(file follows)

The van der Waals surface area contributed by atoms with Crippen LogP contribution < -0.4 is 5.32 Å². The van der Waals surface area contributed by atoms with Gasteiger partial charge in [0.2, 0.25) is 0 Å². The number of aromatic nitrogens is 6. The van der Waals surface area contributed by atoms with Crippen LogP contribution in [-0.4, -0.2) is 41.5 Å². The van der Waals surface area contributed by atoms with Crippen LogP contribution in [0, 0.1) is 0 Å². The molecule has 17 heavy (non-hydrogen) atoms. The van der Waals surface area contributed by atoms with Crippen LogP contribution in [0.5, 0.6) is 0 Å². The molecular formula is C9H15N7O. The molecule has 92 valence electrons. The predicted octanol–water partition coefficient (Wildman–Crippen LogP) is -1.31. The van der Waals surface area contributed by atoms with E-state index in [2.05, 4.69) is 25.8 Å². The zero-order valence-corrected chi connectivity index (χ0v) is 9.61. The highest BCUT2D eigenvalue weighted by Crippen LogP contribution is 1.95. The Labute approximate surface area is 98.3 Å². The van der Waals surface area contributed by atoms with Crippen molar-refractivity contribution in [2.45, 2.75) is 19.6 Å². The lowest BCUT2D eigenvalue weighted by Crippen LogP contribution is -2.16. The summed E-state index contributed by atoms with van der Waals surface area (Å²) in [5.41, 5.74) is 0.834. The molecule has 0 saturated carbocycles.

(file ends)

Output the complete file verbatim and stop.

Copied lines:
The van der Waals surface area contributed by atoms with Crippen LogP contribution < -0.4 is 5.32 Å². The van der Waals surface area contributed by atoms with Gasteiger partial charge in [0.2, 0.25) is 0 Å². The number of aromatic nitrogens is 6. The van der Waals surface area contributed by atoms with Crippen LogP contribution in [-0.4, -0.2) is 41.5 Å². The van der Waals surface area contributed by atoms with Crippen LogP contribution in [0, 0.1) is 0 Å². The molecule has 17 heavy (non-hydrogen) atoms. The van der Waals surface area contributed by atoms with Crippen LogP contribution in [0.5, 0.6) is 0 Å². The molecular formula is C9H15N7O. The molecule has 92 valence electrons. The predicted octanol–water partition coefficient (Wildman–Crippen LogP) is -1.31. The van der Waals surface area contributed by atoms with E-state index in [2.05, 4.69) is 25.8 Å². The zero-order valence-corrected chi connectivity index (χ0v) is 9.61. The highest BCUT2D eigenvalue weighted by Crippen LogP contribution is 1.95. The Labute approximate surface area is 98.3 Å². The van der Waals surface area contributed by atoms with Crippen molar-refractivity contribution in [2.45, 2.75) is 19.6 Å². The lowest BCUT2D eigenvalue weighted by Crippen LogP contribution is -2.16. The summed E-state index contributed by atoms with van der Waals surface area (Å²) in [5.41, 5.74) is 0.834. The molecule has 0 saturated carbocycles.